Medics who came from other states to help New York as the coronavirus ravaged the city in March found themselves under constant GPS surveillance by the company they worked for — and even had their sex lives restricted by their employer, according to a class action lawsuit filed in Brooklyn.
The EMTs and paramedics working for Ambulnz, which contracts with FEMA to provide ambulance services, had their lives entirely policed by the Big Brother-style firm, the lawsuit filed in Brooklyn Civil Court alleges.
“In addition to exercising total control of the movements and whereabouts of Plaintiff and...
Out-of-state EMTs and paramedics who answered the call to work in New York City during the height of the coronavirus pandemic are suing a private ambulance operator for pay they say they were promised but never received.
The suit was filed in Brooklyn state court against Ambulnz, the New York Port reported. The lawsuit claims the company told first responders they would be paid for 24-hours a day, 7-days a week and then refused to pay them for all that time.
Out-of-state EMTs and paramedics who risked their lives to help New Yorkers during the coronavirus crisis say the FEMA subcontractor that hired them controlled every second of their deployment, including their sex lives — and then refused to pay them for all of their time.
According to a stunning lawsuit filed in Brooklyn state court, private ambulance operator Ambulnz promised the group of first responders it recruited back in March it “would be paid for 24-hours a day, 7-days a week” for deploying to the city as the COVID-19 cases began skyrocketing.
President Donald Trump is transforming the courts, winning his 200th judicial confirmation Wednesday. Here, we look at the impact those judges have had on employment law, from employer-friendly rulings on arbitration to the recent landmark U.S. Supreme Court win for gay and transgender workers.
So far, Trump has appointed 53 judges to the U.S. Courts of Appeals, giving the Second, Third and Eleventh circuits majorities of Republican appointees. He's also cemented a conservative majority on the U.S. Supreme Court with his appointments of Justices Neil Gorsuch and Brett Kavanaugh, in addition...
A Baltimore restaurant group that has previously been accused of creating dress codes targeting nonwhite customers has apologized after a black woman posted a video showing a white manager refusing to seat her and her son because he said the boy violated a ban on athletic wear.
The footage of the incident at Ouzo Bay in Baltimore’s Harbor East, which drew accusations of racism on social media, showed the boy’s mother pointing out a similarly dressed white boy whose family had been served.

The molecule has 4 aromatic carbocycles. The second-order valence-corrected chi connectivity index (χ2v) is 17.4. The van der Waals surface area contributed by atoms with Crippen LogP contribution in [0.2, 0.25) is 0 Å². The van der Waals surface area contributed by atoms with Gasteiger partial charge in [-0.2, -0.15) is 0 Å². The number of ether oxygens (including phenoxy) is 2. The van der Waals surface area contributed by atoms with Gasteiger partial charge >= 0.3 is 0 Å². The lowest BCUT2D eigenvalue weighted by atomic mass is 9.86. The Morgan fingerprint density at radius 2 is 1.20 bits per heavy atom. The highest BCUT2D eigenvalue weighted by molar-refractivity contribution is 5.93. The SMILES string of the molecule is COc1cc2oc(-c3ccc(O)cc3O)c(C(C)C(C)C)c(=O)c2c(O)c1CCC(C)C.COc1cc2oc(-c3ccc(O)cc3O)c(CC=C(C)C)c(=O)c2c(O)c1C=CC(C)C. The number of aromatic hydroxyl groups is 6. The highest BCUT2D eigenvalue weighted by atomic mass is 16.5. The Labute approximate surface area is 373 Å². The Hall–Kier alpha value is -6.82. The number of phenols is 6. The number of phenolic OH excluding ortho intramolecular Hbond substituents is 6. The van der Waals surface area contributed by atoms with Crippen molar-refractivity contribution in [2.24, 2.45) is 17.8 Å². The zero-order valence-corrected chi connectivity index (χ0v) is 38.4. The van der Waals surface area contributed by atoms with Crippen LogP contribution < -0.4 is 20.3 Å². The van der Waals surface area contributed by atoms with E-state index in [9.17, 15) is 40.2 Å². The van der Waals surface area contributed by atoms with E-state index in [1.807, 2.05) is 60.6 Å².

Atlas Restaurant Group, which owns Ouzo Bay and more than a dozen other eateries in and around the city,...
Wells Fargo Bank will pay up to $19.6 million and change its lending policies as part of settling two class-action lawsuits brought by Deferred Action for Childhood Arrivals (DACA) recipients whose applications for a variety of consumer loans and credit cards were allegedly denied by the bank
In St. Petersburg, Fla., Pete Boland spent last weekend trying to secure scarce slots for his 60 employees to get tested for covid-19. On Friday night, he had shut down his popular downtown restaurant, the Galley, after he learned several workers tested positive for the virus.
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Paying for testing and cleaning — not to mention lost business — means another financial hit in an industry that’s already suffering. Both restaurants are paying their salaried workers while they’re closed.
Even after a restaurant deals with a sick employee or two, there’s no reason...
The Supreme Court decision gives plaintiffs leverage, but companies large and small are still expected to face legal cases over their policies.
When a Walmart associate named Jacqueline Cote filed a charge with the Equal Employment Opportunity Commission in 2014 contending that the company was discriminating against her by denying health insurance benefits to her same-sex spouse, it signaled the beginning of a drawn-out legal battle.
It was not until December 2016 that the company announced that it had agreed to a settlement retroactively compensating Ms. Cote and other employees affected by...
Race and gender discrimination in tech is a huge problem. Women and individuals of color working in tech continue to face discrimination in treatment, pay, promotion, hiring, and retention. Countless personal accounts and statistical analyses confirm that people of color and women get less than their fair share of opportunity and compensation when compared to their peers, despite working just as hard (or harder) and having the same (or higher) qualifications and skills.
We can help. Our law firm – Outten & Golden LLP – is committed to representing women and people of color to challenge...